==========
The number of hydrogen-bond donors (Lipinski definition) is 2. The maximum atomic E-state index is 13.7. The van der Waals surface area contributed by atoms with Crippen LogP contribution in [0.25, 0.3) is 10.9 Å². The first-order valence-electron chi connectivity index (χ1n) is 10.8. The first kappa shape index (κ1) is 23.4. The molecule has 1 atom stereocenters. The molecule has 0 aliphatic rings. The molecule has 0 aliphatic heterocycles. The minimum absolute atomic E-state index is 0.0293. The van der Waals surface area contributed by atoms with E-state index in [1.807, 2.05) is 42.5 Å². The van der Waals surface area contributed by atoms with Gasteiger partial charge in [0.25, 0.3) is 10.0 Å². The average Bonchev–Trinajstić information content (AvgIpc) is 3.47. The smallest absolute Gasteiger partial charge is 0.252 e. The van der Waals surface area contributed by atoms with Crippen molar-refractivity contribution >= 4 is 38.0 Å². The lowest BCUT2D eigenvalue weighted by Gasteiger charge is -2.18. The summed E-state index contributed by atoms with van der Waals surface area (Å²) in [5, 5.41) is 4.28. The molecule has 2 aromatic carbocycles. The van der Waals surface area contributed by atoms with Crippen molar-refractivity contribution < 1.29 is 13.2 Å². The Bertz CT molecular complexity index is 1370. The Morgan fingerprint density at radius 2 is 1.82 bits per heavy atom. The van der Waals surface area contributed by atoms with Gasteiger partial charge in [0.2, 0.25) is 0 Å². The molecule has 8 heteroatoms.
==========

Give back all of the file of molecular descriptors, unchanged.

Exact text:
The number of hydrogen-bond donors (Lipinski definition) is 2. The maximum atomic E-state index is 13.7. The van der Waals surface area contributed by atoms with Crippen LogP contribution in [0.25, 0.3) is 10.9 Å². The first-order valence-electron chi connectivity index (χ1n) is 10.8. The first kappa shape index (κ1) is 23.4. The molecule has 1 atom stereocenters. The molecule has 0 aliphatic rings. The molecule has 0 aliphatic heterocycles. The minimum absolute atomic E-state index is 0.0293. The van der Waals surface area contributed by atoms with E-state index in [1.807, 2.05) is 42.5 Å². The van der Waals surface area contributed by atoms with Gasteiger partial charge in [0.25, 0.3) is 10.0 Å². The average Bonchev–Trinajstić information content (AvgIpc) is 3.47. The smallest absolute Gasteiger partial charge is 0.252 e. The van der Waals surface area contributed by atoms with Crippen molar-refractivity contribution >= 4 is 38.0 Å². The lowest BCUT2D eigenvalue weighted by Gasteiger charge is -2.18. The summed E-state index contributed by atoms with van der Waals surface area (Å²) in [5, 5.41) is 4.28. The molecule has 2 aromatic carbocycles. The van der Waals surface area contributed by atoms with Crippen molar-refractivity contribution < 1.29 is 13.2 Å². The Bertz CT molecular complexity index is 1370. The Morgan fingerprint density at radius 2 is 1.82 bits per heavy atom. The van der Waals surface area contributed by atoms with Gasteiger partial charge in [0.2, 0.25) is 0 Å². The molecule has 8 heteroatoms.